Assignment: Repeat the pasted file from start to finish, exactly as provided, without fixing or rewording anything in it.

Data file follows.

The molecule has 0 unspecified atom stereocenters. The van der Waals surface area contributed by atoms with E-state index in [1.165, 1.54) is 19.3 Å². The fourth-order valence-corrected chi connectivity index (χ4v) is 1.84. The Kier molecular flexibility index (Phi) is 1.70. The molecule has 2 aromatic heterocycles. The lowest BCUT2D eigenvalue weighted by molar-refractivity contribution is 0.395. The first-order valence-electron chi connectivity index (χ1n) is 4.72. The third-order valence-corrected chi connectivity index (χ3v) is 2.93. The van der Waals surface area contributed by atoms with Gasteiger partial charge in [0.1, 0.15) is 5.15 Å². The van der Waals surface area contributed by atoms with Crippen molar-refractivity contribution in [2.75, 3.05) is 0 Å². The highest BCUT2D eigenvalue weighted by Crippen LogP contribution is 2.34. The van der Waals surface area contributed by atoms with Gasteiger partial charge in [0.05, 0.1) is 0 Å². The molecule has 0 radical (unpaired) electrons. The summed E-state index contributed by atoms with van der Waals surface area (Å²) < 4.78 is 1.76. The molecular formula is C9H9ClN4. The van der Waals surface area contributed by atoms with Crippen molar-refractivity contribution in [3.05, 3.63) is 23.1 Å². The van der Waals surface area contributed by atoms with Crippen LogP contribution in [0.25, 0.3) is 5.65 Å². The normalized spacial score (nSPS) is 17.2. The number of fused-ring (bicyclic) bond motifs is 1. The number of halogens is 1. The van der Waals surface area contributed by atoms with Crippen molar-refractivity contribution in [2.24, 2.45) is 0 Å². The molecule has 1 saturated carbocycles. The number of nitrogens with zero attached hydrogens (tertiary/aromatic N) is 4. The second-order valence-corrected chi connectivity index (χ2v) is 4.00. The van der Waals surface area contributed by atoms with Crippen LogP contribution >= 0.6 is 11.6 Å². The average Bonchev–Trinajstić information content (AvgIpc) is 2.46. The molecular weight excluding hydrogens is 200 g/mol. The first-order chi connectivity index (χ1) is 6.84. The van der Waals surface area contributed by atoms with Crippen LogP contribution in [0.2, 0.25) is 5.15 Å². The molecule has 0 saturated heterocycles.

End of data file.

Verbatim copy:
The molecule has 0 unspecified atom stereocenters. The van der Waals surface area contributed by atoms with E-state index in [1.165, 1.54) is 19.3 Å². The fourth-order valence-corrected chi connectivity index (χ4v) is 1.84. The Kier molecular flexibility index (Phi) is 1.70. The molecule has 2 aromatic heterocycles. The lowest BCUT2D eigenvalue weighted by molar-refractivity contribution is 0.395. The first-order valence-electron chi connectivity index (χ1n) is 4.72. The third-order valence-corrected chi connectivity index (χ3v) is 2.93. The van der Waals surface area contributed by atoms with Gasteiger partial charge in [0.1, 0.15) is 5.15 Å². The van der Waals surface area contributed by atoms with Crippen molar-refractivity contribution in [2.75, 3.05) is 0 Å². The highest BCUT2D eigenvalue weighted by Crippen LogP contribution is 2.34. The van der Waals surface area contributed by atoms with Gasteiger partial charge in [0.05, 0.1) is 0 Å². The molecule has 0 radical (unpaired) electrons. The summed E-state index contributed by atoms with van der Waals surface area (Å²) < 4.78 is 1.76. The molecular formula is C9H9ClN4. The van der Waals surface area contributed by atoms with Crippen molar-refractivity contribution in [3.05, 3.63) is 23.1 Å². The van der Waals surface area contributed by atoms with Crippen LogP contribution in [0.25, 0.3) is 5.65 Å². The normalized spacial score (nSPS) is 17.2. The number of fused-ring (bicyclic) bond motifs is 1. The number of halogens is 1. The van der Waals surface area contributed by atoms with Crippen molar-refractivity contribution in [2.24, 2.45) is 0 Å². The molecule has 1 saturated carbocycles. The number of nitrogens with zero attached hydrogens (tertiary/aromatic N) is 4. The second-order valence-corrected chi connectivity index (χ2v) is 4.00. The van der Waals surface area contributed by atoms with Crippen LogP contribution >= 0.6 is 11.6 Å². The average Bonchev–Trinajstić information content (AvgIpc) is 2.46. The molecular weight excluding hydrogens is 200 g/mol. The first-order chi connectivity index (χ1) is 6.84. The van der Waals surface area contributed by atoms with Crippen LogP contribution in [0.2, 0.25) is 5.15 Å². The molecule has 0 saturated heterocycles.